Jörg Widmann clarinet
Carolin Widmann violin
Nordic Symphony Orchestra
Anu Tali conductor
Recorded May 2007 and June 2009, Estonia Concert Hall
Engineer: Maido Maadik
Assistant engineer: Jaan Tsadurjan
Executive producer: Manfred Eicher
The music of Estonian composer Erkki-Sven Tüür is much like his name. Its frame contains doubled elements, a cosmic chemical signature that embraces a hyphenated signifier in the middle, connection to some gravid space from which one can observe the unfolding of his distinctly personal character. Of that character we get plenty on this album, his fifth for the New Series, for which the usual roster of ECM performers is swapped for the phenomenally talented Nordic Symphony Orchestra and its principal founder and conductor, Anu Tali. Together they bring luminescence to two recent works with mellifluous authority.
The Symphony No. 6, the subtitle of which gives this album its name, is in fact dedicated to Tali and the NSO, who commissioned it. From the first bars, the reasons behind this inception become clear, for the musicians play this music as if they have known it all their lives. Composed in 2007, Tüür’s massive symphony is a master class in affect. It heralds a new direction for the maverick composer, who abandons his “architectonic” method (although echoes of Crystallisatio remain) in favor of self-styled “vectorial writing.” Where the former embodied an interlocking or amalgamation, the latter is more of an expansive or, in the composer’s terms, “genetic” development. One might say that architectonics constructed the body in which the cellular divisions of his vectorial composing could divide. Evolution over invention.
The nature of this newer method is obvious in the symphony’s opening and closing bars, stretching as it does a sudden awakening into a dream of perpetual motion that, like all such experiments, inevitably journeys toward stasis. The result of all this is an orchestra that moves amorphously but singly, even if particular instruments do leave trails in the water. In the latter vein, for instance, piano and harp share a brief yet memorable dialogue. On the whole, strings lurk in recession for some time before revealing their palette of light—all the more effective in music that seeks through a glass darkly.
What makes this feel like a symphony at all is perhaps its grandness of scope, which nevertheless retains an internal spirit, as indicated by the subtle (and not-so-subtle) percussive touches throughout. Tüür’s feel for color and space in this regard is so acute that it opens doors in the mind one never knew were closed. The smoothness of his transitions likewise enhances another symphonic staple: a feeling of luxuriance and orientation of detail that are remarkable for a 33-minute duration. Tüür’s narrative language is thus overlapping yet practical, a form of meta-speech that stretches a whisper to a sigh and allows the listener to draw any number of conclusions.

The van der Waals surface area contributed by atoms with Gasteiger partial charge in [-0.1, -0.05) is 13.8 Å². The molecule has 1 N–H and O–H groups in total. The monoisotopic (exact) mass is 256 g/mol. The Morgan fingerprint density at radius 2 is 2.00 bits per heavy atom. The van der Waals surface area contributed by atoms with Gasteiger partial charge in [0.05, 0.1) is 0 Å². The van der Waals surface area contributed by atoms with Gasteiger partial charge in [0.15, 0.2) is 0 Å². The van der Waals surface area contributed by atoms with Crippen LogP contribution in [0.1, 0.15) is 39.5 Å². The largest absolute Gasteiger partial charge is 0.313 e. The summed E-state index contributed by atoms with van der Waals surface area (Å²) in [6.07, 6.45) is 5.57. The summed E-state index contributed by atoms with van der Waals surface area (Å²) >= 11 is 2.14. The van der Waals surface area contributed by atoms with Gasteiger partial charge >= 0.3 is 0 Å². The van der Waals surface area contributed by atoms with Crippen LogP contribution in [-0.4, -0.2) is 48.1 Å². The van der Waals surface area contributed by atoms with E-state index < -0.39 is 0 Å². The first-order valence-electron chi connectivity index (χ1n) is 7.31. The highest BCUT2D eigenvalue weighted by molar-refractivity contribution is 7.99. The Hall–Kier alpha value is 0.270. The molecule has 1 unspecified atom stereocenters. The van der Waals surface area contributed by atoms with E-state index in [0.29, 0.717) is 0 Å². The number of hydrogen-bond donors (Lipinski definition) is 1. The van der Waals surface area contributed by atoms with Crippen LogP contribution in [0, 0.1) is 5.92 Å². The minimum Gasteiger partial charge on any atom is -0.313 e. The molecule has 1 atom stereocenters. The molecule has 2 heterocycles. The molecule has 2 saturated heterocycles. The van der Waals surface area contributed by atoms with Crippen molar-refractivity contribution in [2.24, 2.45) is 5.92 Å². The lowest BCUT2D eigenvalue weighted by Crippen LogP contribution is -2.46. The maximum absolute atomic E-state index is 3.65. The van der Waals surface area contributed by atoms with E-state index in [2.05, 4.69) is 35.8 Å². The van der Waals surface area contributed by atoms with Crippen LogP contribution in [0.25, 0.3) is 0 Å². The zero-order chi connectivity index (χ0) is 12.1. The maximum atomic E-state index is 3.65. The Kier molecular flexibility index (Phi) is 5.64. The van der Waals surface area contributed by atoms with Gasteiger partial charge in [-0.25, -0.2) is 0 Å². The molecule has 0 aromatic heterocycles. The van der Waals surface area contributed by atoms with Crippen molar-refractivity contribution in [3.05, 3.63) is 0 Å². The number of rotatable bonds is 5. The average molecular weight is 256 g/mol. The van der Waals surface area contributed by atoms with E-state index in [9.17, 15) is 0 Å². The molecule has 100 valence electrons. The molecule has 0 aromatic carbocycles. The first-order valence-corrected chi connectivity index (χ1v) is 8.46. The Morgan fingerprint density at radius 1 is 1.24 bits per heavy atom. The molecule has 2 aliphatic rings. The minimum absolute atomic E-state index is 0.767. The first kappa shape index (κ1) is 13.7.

Noēsis, composed in 2005, grew out of a very different commission (by the Detroit Symphony Orchestra and the Philharmonia Orchestra London, at the behest of Neeme Järvi). Although billed as a concerto for clarinet, violin and orchestra, the soloists are scurrying forces, less leading and more integrative. Each section of the orchestra becomes the panel of a fan, unfolding one rib at a time to reveal a connected focal point. Clarinetist Jörg Widmann joins his sister, violinist Carolin Widmann, in this wonderfully evocative piece, which is equally illustrative of Tüür’s new approach. Unlike the symphony, it begins in a hush of ambience that smoothes into the clarinet’s refracted introduction. The violin, on the other hand, is possessed of a free, if trembling, quality. The orchestra, meanwhile, pitches slowly, a boat on waves of molasses. The ending is one of Tüür’s finest, a braid of violin and clarinet carried into afterlife by a soft gong hit, resonant and touched by the sun.
Tüür’s craft has always been deeply physiological, but with Strata he shows it to be also physiologically deep. Whereas his previous work seemed forged from raw material (cf. Ardor), now it issues a line of spider’s thread, pulled by an unseen hand from galaxy to galaxy. It is an expansion rather than a compression of time, the audio equivalent of quantum physics, the equation of which again finds articulate form in the name.